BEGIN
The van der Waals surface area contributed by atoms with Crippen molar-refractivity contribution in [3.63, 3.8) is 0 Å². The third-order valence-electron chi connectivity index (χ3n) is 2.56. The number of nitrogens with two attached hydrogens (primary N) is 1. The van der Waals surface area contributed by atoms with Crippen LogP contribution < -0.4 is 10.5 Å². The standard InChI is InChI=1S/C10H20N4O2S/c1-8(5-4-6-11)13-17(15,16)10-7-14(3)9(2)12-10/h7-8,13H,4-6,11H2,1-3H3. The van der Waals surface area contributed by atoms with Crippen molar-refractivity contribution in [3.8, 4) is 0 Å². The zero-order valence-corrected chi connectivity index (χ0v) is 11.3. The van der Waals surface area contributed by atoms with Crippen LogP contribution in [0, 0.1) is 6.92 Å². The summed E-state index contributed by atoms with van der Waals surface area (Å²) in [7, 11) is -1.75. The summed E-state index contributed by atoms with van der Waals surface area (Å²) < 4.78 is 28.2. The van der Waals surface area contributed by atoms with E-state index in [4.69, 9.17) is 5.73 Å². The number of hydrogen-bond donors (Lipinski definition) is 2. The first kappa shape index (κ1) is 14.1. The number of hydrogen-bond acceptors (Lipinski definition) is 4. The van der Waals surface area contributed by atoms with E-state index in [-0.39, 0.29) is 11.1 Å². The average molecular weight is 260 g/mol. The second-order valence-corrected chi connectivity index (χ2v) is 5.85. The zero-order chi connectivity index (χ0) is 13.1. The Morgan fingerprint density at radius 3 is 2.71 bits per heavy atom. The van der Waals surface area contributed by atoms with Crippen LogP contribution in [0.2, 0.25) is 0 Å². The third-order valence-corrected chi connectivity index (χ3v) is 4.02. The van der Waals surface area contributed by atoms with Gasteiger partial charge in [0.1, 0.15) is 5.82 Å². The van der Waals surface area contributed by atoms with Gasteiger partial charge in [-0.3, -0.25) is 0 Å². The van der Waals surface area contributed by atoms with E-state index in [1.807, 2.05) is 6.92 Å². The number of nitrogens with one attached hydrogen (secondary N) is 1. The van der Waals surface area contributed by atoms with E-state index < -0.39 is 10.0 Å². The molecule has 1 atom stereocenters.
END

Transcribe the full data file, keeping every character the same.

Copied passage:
The van der Waals surface area contributed by atoms with Crippen molar-refractivity contribution in [3.63, 3.8) is 0 Å². The third-order valence-electron chi connectivity index (χ3n) is 2.56. The number of nitrogens with two attached hydrogens (primary N) is 1. The van der Waals surface area contributed by atoms with Crippen LogP contribution < -0.4 is 10.5 Å². The standard InChI is InChI=1S/C10H20N4O2S/c1-8(5-4-6-11)13-17(15,16)10-7-14(3)9(2)12-10/h7-8,13H,4-6,11H2,1-3H3. The van der Waals surface area contributed by atoms with Crippen molar-refractivity contribution in [3.8, 4) is 0 Å². The zero-order valence-corrected chi connectivity index (χ0v) is 11.3. The van der Waals surface area contributed by atoms with Crippen LogP contribution in [0, 0.1) is 6.92 Å². The summed E-state index contributed by atoms with van der Waals surface area (Å²) in [7, 11) is -1.75. The summed E-state index contributed by atoms with van der Waals surface area (Å²) < 4.78 is 28.2. The van der Waals surface area contributed by atoms with E-state index in [4.69, 9.17) is 5.73 Å². The number of hydrogen-bond donors (Lipinski definition) is 2. The first kappa shape index (κ1) is 14.1. The number of hydrogen-bond acceptors (Lipinski definition) is 4. The van der Waals surface area contributed by atoms with E-state index in [-0.39, 0.29) is 11.1 Å². The average molecular weight is 260 g/mol. The second-order valence-corrected chi connectivity index (χ2v) is 5.85. The zero-order chi connectivity index (χ0) is 13.1. The Morgan fingerprint density at radius 3 is 2.71 bits per heavy atom. The van der Waals surface area contributed by atoms with Crippen LogP contribution in [0.2, 0.25) is 0 Å². The third-order valence-corrected chi connectivity index (χ3v) is 4.02. The van der Waals surface area contributed by atoms with Gasteiger partial charge in [0.1, 0.15) is 5.82 Å². The van der Waals surface area contributed by atoms with Gasteiger partial charge in [-0.3, -0.25) is 0 Å². The van der Waals surface area contributed by atoms with E-state index in [1.807, 2.05) is 6.92 Å². The number of nitrogens with one attached hydrogen (secondary N) is 1. The van der Waals surface area contributed by atoms with E-state index < -0.39 is 10.0 Å². The molecule has 1 atom stereocenters.